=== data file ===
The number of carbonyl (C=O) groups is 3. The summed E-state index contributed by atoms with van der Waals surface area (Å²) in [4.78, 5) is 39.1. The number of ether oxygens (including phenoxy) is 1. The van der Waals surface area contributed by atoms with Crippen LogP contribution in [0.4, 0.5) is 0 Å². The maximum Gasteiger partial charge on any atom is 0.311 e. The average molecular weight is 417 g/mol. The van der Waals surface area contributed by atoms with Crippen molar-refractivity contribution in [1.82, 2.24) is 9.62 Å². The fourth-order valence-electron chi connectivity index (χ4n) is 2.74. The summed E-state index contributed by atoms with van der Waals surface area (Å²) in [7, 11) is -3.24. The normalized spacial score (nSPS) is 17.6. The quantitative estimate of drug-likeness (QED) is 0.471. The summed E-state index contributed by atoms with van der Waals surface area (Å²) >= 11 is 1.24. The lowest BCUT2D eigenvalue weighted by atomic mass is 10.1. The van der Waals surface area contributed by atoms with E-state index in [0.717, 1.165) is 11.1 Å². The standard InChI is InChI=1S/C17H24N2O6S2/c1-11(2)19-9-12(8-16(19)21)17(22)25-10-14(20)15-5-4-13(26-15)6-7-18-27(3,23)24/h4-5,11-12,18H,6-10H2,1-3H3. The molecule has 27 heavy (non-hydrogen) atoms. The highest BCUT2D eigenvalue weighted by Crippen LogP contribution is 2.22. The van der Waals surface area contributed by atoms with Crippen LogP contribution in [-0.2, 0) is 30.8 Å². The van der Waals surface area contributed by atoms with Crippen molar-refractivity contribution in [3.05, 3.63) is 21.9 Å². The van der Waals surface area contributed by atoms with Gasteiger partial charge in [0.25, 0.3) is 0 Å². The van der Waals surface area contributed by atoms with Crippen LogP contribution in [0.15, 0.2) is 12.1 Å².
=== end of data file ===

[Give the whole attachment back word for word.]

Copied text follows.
The number of carbonyl (C=O) groups is 3. The summed E-state index contributed by atoms with van der Waals surface area (Å²) in [4.78, 5) is 39.1. The number of ether oxygens (including phenoxy) is 1. The van der Waals surface area contributed by atoms with Crippen LogP contribution in [0.4, 0.5) is 0 Å². The maximum Gasteiger partial charge on any atom is 0.311 e. The average molecular weight is 417 g/mol. The van der Waals surface area contributed by atoms with Crippen molar-refractivity contribution in [1.82, 2.24) is 9.62 Å². The fourth-order valence-electron chi connectivity index (χ4n) is 2.74. The summed E-state index contributed by atoms with van der Waals surface area (Å²) in [7, 11) is -3.24. The normalized spacial score (nSPS) is 17.6. The quantitative estimate of drug-likeness (QED) is 0.471. The summed E-state index contributed by atoms with van der Waals surface area (Å²) >= 11 is 1.24. The lowest BCUT2D eigenvalue weighted by atomic mass is 10.1. The van der Waals surface area contributed by atoms with E-state index in [0.717, 1.165) is 11.1 Å². The standard InChI is InChI=1S/C17H24N2O6S2/c1-11(2)19-9-12(8-16(19)21)17(22)25-10-14(20)15-5-4-13(26-15)6-7-18-27(3,23)24/h4-5,11-12,18H,6-10H2,1-3H3. The molecule has 27 heavy (non-hydrogen) atoms. The highest BCUT2D eigenvalue weighted by Crippen LogP contribution is 2.22. The van der Waals surface area contributed by atoms with Crippen LogP contribution in [-0.2, 0) is 30.8 Å². The van der Waals surface area contributed by atoms with Crippen molar-refractivity contribution in [3.05, 3.63) is 21.9 Å². The van der Waals surface area contributed by atoms with Gasteiger partial charge in [0.25, 0.3) is 0 Å². The van der Waals surface area contributed by atoms with Crippen LogP contribution in [0.15, 0.2) is 12.1 Å².